|Pentium IV 2Ghz||$1000|
|Hauppauge WinTV capture card||$50|
|Marshall Board CCD Camera||$250|
|Sony Glastron PLM-A35||$400|
|VGA to NTSC converter||$100|
|Total Cost||~ US$1950|
In this page we introduce some of the hardware usable with ARToolKit.
The most efficient solution keep a video capture card with a PAL or NTSC camera that offers a large choice and a really good quality camera (but a PAL camera can be really expensive according its characteristics). The signal deliver is RGB image (color palette) that reduce hardware or software palette conversion cost.
The traditional choice is USB or Firewire camera. You can notice that frame-rate or color palette (RGB, YUV, YUV compressed) depend mainly on the bandwidth of the technology. USB Camera used generally compressed format transmission like YUV:4:2:2 YUV:4:1:1 (lossy compression). Firewire Cameras offers better solution, but camera with full RGB color palette are generally expensive (a compressed format in VGA remains a good choice).
|USB1.1||max 1.5 MByte/s||most low cost solution.|
|IEEE1394a||60 Mbyte/s||good solution with a standardized camera protocol.|
|PCI32Bit1.0 (33Mhz)||125.89 MByte/s|
|PCI64Bit2.0 (33Mhz)||251.77 MByte/s|
|USB2.0||max 50 MByte/s||badly supported on Linux.|
|IEEE1394b||100 Mbyte/s||few cameras support this protocol.|
|PCI32Bit2.1 (66Mhz)||251.77 MByte/s|
|PCI64Bit2.1 (66Mhz)||503.54 MByte/s|
And the bandwidth of a video image in function of the palette format, framerate, and image size (SIF is 320x240):
|SIF RGB 15 fps||27 MBit/s (3.37 MByte/s)|
|SIF RGB 30 fps||55 MBit/s (6.87 MByte/s)|
|SIF YUV 4:1:1 15 fps||13 MBit/s (1.62 MByte/s)|
|SIF YUV 4:1:1 30 fps||27 MBit/s (3.37 MByte/s)|
|VGA RGB 15 fps||106 MBit/s (13.25 MByte/s)|
|VGA RGB 30 fps||221 MBit/s (26.37 MByte/s)|
|VGA YUV 4:1:1 15 fps||53 MBit/s (6.63 MByte/s)|
|VGA YUV 4:1:1 30 fps||106 MBit/s (13.25 MByte/s)|
New USB 2.0 or IEEE1394b cameras offer a good future choice for developing ARToolKit applications.
Some people have also experimented with wireless camera image transmission.
(lot of measurements come from this webpage )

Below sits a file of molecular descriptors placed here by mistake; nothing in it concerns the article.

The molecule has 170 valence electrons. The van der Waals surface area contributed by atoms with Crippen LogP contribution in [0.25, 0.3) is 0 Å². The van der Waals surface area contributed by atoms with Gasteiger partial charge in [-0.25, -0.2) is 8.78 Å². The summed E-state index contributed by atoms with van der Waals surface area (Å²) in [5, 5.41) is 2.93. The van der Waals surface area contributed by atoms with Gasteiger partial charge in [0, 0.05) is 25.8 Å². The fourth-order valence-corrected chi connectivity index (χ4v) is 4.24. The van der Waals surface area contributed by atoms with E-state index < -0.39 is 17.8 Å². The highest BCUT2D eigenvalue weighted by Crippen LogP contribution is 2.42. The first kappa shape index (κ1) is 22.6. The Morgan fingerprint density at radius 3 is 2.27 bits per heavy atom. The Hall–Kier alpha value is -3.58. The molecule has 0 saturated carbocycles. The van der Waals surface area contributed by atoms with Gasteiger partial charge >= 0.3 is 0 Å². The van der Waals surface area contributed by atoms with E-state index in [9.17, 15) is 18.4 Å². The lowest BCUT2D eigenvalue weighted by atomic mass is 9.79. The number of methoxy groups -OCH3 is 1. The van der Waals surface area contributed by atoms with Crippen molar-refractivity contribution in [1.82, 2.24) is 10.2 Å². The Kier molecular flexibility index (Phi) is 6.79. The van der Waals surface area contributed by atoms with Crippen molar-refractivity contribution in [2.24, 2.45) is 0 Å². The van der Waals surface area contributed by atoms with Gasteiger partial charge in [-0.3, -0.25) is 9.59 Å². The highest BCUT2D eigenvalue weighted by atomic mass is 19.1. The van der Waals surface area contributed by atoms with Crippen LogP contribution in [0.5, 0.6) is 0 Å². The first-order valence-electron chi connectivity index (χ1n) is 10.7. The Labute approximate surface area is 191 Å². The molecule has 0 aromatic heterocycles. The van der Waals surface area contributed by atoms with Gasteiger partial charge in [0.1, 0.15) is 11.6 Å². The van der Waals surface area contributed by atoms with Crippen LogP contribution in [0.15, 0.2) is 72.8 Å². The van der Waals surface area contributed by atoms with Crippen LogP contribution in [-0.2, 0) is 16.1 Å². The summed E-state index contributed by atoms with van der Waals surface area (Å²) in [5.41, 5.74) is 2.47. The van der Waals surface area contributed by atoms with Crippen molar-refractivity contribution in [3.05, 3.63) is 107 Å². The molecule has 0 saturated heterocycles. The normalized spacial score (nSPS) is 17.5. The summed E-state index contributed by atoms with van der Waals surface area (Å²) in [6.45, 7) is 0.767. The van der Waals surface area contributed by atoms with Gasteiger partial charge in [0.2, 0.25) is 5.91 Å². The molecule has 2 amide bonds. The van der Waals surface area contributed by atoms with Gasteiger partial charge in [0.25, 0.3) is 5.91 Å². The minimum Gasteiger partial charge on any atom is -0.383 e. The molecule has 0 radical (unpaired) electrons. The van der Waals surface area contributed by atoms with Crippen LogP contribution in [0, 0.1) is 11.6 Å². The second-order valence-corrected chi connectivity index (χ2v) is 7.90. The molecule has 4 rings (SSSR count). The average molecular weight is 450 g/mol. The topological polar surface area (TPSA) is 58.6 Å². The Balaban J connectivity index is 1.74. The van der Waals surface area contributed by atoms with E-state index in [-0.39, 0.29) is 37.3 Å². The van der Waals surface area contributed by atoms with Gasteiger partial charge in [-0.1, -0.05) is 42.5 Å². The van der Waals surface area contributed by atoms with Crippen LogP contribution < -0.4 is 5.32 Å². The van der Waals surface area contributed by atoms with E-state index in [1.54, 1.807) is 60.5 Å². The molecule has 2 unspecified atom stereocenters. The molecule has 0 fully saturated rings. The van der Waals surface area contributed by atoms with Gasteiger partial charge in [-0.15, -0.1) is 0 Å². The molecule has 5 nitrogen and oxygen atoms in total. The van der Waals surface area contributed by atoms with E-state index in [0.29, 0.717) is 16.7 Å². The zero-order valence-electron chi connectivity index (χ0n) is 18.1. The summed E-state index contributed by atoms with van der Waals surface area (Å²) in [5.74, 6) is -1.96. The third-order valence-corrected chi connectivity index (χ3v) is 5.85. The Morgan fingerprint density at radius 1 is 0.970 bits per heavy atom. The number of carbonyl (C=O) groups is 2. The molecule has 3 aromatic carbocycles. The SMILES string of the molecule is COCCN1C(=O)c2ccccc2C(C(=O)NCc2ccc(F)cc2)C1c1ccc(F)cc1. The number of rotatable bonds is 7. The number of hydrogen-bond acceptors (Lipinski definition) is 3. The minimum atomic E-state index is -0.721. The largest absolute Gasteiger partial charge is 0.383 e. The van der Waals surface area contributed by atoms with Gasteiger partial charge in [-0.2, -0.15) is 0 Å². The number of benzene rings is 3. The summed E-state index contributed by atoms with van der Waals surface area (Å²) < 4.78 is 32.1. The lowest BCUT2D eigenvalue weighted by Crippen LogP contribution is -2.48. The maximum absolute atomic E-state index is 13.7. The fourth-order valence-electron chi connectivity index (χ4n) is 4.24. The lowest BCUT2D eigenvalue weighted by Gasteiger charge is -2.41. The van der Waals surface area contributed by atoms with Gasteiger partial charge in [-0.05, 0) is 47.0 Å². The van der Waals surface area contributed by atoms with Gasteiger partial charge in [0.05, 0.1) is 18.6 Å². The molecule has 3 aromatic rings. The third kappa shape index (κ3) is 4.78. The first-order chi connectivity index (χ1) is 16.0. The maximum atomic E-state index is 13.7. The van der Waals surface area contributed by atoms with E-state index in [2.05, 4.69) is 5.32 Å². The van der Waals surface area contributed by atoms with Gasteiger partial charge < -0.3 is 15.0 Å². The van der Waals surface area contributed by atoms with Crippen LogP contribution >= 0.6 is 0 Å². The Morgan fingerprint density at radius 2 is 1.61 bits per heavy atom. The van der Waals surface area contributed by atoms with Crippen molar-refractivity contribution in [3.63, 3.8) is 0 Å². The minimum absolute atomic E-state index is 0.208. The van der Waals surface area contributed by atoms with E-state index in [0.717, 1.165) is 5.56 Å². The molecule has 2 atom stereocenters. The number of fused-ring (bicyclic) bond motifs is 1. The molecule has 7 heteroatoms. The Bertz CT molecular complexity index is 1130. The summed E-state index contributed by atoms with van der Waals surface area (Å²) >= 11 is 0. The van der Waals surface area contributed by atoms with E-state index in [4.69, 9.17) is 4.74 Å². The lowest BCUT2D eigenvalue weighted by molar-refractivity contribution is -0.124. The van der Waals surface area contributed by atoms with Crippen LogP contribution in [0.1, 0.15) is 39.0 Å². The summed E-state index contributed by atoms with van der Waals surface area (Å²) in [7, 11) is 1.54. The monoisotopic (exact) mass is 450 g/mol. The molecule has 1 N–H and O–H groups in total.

It is not necessary to have a head mounted display to use the ARToolKit, a camera connected to a computer is the only requirement. Without an HMD ARToolKit applications can be viewed on a computer monitor, with an HMD a more immersive experience can be created.
Figure 1a: Virtual i-O i-glasses with camera
Figure 1b: Olympus EyeTrek with camera
The ARToolKit programs shown so far have used video see-through augmented reality where the computer graphics are overlaid on video of the real world. Both the i-glasses and EyeTrek support NTSC video input, so a simple way to achieve video see-through AR is to connect the head mounted camera to the computer running the ARToolKit application, display the AR application on-screen and then use a VGA-NTSC converter to convert the monitor output to a signal that can be displayed back in the HMDs. The SGI O2 computer has NTSC input and output so these HMDs can be connected directly to the computer without the need for a converter.
ARToolKit also supports optical see-through augmented reality. In this case an optical see-through HMD is used and only the virtual images are shown in the HMD. Since the HMD is see-through the effect is that the virtual images are overlaid directly on the real world. The i-glasses are semi-transparent and so can be used for optical see-through AR, however the EyeTrek displays are fully occlusive.
There are advantages and disadvantages of optical versus video see-through AR. Optical see-through AR allows you to see virtual objects stereoscopically, rather than with bioccular viewing as with a single camera video see-through system. The real world is also perceived at the resolution of the eyes rather than the resolution of the display. The main drawback with optical see-through AR is the lag in the system. In a video see-through application the video frame of the real world that is shown in the HMD is the same video frame that is used to calculate the head position and orientation so the virtual image will appear exactly overlaid on the real world scene. This is achieved by not showing the video frame until the image processing is completed. However in an optical see-through application the view of the real world cannot be delayed, so the delay introduced into the system by the graphics and image processing is perceived by the user. This results in virtual images that may not appear attached to the real objects they are supposed to be registered with, or that "swim" around. These lag effects are particularly noticeable with rapid head motions or moving the object the virtual image is supposed to be attached to.
For a full discussion of the advantages and disadvantages of optical and video see-through AR, please see Ron Azuma's Siggraph 95 course notes on Augmented Reality.
To finish, we provide you with a short list of HMD solutions. A lot of interesting low-cost HMD product have been discontinued these last years, the market being too small to sell enough of this technology (like the famous Sony Glasstron). You can find a lot of second-hand products at VR resellers or on specific forums.
Optical See-Through HMD
Video See-Through HMD
Standard HMD (for build-it-yourself See-Through HMD)